“I am told Shell discreetly bought some Russian oil yesterday. One question to @Shell: doesn’t smell Russian oil [of] Ukrainian blood for you?,” Kuleba wrote in a tweet.
In a statement published shortly afterwards, Shell defended the purchase and said it would choose alternatives to Russian oil wherever possible, but this could not happen overnight because of how significant Russia is to global supply.
It added: “We didn’t take this decision lightly and we understand the strength of feeling around it.”
Shell said it would give any profits from the limited amount of Russian oil it has to purchase to a dedicated fund, and together with aid agencies would determine where those funds would best be used to help alleviate hardship suffered by the people of Ukraine.
Russian people have already been hit hard by heavy sanctions and financial penalties imposed by the US government and others.
Since the invasion of Ukraine, the value of the Russian currency, the ruble, has plunged by more than a third to a record low. That’s pushing up inflation for Russian households, and all the fear has helped cause long lines at ATMs.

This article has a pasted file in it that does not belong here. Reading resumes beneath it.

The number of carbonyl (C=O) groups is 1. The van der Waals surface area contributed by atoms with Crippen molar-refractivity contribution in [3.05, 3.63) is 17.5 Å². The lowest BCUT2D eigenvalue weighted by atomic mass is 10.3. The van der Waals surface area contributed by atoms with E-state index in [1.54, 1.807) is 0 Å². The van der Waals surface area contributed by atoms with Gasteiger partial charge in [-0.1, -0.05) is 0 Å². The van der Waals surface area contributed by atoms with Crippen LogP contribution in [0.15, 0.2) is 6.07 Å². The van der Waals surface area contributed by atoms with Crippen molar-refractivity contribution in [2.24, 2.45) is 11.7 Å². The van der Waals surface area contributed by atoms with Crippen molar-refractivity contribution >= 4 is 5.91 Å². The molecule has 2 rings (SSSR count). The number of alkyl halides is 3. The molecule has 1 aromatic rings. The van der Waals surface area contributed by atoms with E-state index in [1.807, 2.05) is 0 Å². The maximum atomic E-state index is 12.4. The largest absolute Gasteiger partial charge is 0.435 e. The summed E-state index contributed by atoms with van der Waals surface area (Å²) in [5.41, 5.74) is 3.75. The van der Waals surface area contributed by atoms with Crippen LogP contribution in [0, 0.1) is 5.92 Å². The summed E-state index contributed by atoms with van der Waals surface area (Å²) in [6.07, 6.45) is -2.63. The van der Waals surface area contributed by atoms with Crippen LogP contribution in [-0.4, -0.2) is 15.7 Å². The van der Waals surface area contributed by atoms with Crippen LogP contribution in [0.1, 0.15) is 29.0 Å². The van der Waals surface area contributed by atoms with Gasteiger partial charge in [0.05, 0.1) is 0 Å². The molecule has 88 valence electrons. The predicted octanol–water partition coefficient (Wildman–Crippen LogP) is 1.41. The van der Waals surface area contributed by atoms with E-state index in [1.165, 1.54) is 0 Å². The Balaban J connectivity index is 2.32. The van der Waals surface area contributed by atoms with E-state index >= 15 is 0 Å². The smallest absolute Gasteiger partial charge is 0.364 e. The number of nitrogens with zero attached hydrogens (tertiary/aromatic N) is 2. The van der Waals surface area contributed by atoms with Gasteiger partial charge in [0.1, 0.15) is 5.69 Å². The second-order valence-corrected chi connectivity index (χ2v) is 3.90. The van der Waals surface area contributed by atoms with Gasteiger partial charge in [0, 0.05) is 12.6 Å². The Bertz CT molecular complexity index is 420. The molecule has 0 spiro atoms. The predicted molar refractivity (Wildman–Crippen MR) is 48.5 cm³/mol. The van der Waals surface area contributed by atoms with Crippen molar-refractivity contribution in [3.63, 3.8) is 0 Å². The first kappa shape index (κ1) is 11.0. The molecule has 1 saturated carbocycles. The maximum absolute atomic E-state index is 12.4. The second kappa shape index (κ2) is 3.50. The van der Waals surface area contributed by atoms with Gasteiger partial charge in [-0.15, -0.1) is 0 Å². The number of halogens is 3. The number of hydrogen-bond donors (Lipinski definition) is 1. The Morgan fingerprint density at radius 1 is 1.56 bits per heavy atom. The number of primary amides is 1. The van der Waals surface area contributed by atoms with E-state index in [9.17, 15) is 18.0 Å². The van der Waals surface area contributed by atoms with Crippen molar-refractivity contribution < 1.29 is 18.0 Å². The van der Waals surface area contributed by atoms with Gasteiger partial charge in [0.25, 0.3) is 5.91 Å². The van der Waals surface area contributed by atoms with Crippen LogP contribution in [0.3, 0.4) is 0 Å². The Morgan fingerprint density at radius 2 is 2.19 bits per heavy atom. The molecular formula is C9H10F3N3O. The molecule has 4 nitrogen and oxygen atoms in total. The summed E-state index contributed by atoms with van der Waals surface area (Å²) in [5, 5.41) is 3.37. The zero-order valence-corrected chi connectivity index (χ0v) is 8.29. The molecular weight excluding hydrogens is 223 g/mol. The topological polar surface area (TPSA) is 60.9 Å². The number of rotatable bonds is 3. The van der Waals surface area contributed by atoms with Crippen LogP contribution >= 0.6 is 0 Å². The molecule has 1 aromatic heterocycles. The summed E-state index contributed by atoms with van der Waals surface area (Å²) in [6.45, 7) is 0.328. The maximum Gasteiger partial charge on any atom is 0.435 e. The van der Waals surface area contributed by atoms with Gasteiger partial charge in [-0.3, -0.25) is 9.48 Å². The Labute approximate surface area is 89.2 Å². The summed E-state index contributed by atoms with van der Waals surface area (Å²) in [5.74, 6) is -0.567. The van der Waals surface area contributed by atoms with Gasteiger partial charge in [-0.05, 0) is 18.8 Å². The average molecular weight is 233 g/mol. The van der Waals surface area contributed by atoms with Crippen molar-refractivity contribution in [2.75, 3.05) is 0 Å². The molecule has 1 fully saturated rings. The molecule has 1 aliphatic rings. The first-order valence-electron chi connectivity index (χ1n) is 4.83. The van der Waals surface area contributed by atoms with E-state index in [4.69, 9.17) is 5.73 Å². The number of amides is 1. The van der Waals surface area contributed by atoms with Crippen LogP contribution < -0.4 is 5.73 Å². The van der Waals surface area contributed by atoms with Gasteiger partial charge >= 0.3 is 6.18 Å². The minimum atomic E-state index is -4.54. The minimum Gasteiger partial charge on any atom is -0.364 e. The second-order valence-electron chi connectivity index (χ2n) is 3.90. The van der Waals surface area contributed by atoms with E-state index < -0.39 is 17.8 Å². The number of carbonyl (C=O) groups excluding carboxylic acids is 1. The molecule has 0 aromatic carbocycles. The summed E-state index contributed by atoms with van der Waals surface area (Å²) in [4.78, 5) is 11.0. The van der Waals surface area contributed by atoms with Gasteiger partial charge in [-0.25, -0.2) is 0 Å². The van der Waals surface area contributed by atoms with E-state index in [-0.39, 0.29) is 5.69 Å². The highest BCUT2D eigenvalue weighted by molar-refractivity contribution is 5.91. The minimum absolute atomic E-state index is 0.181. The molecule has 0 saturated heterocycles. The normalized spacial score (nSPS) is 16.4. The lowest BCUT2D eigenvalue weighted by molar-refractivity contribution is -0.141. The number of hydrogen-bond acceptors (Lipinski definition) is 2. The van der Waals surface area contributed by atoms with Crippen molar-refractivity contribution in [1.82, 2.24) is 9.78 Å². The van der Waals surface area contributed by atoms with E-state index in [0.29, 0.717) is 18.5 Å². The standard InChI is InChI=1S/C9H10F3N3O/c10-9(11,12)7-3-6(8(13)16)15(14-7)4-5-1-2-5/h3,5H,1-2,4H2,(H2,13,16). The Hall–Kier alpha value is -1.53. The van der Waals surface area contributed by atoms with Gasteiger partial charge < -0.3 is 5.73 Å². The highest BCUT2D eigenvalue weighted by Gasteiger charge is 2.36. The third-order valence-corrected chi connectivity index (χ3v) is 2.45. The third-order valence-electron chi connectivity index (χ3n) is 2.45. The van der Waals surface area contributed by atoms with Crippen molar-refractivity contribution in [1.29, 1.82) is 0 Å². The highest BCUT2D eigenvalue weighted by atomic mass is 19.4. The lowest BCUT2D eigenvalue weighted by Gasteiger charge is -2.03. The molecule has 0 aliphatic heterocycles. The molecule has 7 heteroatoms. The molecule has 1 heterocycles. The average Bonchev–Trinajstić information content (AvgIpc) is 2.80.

Many other companies around the world have also made moves to increase the financial pressure on Russia and its people because of its attack on Ukraine. Some are selling their stakes in Russian companies, such as energy giant BP, while others like Harley-Davidson halted product shipments to the country.
Many other companies, such as Volkswagen and Ikea, have suspended business there and pressure has grown on other brands to do the same. New York’s pension fund chief Thomas DiNapoli has in recent days written letters to several companies, including McDonald’s, PepsiCo and Estee Lauder, asking them to consider pausing their operations in Russia.
Russian President Vladimir Putin on Saturday compared the West’s sanctions on Russia to “declaring war”.
“This war and the ongoing threat to peace and stability demand we respond in line with our values,” Visa’s Kelly said.
The moves by Mastercard and Visa could make real differences to their bottom lines. Russia accounted for 4 per cent of all of Visa’s net revenue in its last fiscal year, including money made from domestic and cross-border activities. Ukraine accounted for about 1 per cent, Visa said in a filing with US securities regulators this week.
Mastercard said in its own filing that about 4 per cent of its net revenues during 2021 came from business conducted within, into and out of Russia. Another roughly 2 per cent was related to Ukraine.
Associated Press, Reuters